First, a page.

“Listen,” I said. “You’re twenty two. It’s 1993. This is Britain. They can’t do this to you. It’s illegal!”

    “You don’t understand,” she screamed again and slammed the phone down.

    It was the first time anyone ever put the phone down on me, and between that and the conversation, I was floored.

    Joy’s parents really couldn’t do that… Could they?

    When they banned her from going to the library because reading fiction interfered, they said, with study, I was horrified. When they made her drop French and German, which she was good at, in favour of sciences, because they would get her into medical school, it seemed pretty harsh.

    When she pursued physics instead of medicine, having got terrible grades at A level, I felt like saying to them, told you it wouldn’t work.

    Her mediocre degree and subsequent junk job in a building society would appear to back me up: that you can’t make someone, even your own child, into the person you wish they would be.

    The strange thing was that although I’d got great grades and had a brilliant time following the subjects of my choice… I’d ended up in even less of a graduate job than Joy had. Hers at least had training. Mine just had a lot of mindless photocopying.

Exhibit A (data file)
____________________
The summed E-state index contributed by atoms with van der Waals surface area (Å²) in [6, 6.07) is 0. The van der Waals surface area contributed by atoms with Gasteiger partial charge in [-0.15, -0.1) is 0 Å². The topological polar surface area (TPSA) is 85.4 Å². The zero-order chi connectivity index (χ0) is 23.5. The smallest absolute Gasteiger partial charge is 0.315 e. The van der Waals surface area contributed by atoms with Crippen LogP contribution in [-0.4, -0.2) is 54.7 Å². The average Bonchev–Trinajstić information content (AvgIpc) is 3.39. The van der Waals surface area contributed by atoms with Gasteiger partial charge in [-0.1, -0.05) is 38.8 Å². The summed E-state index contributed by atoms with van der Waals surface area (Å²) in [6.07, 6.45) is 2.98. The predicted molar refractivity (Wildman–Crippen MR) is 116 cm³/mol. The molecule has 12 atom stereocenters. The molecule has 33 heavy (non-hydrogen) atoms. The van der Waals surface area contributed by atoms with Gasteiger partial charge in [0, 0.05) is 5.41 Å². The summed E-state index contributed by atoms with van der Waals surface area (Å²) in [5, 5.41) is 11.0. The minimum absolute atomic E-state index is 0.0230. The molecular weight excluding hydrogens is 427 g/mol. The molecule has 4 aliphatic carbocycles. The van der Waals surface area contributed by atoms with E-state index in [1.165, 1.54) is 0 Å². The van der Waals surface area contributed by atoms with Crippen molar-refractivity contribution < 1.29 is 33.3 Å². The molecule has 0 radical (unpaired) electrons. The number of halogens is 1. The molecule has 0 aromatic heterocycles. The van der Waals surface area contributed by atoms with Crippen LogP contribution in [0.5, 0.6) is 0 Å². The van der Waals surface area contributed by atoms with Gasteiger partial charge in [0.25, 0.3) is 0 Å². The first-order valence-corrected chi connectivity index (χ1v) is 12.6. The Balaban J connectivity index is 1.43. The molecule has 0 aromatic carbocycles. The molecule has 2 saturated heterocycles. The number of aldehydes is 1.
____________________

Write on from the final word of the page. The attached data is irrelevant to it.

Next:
But my parents weren’t on my case about it. In
    acerbic moments Joy implied that this meant they were not that interested in me.

    Better that than controlling every minute of my day, I retorted.

    Could Penfold and Dangermouse really put Joy on a plane to Bangladesh and marry her off? She had always joked about how they wanted her to marry a nice Bengali boy…. But they were just jokes. Right?

    I rang her back and she didn’t answer. Plus it was awkward, being her patents’ house. Yes, they didn’t just buy her a house near uni, they moved into it with her and were still there years after. It would be funny if it weren’t so tragic.

    I was worried about her, in case I was wrong about them being able to kidnap her to Bangladesh, because she clearly rejected the very idea of resistance. And I was pissed off because she’d ended the conversation before we got anywhere.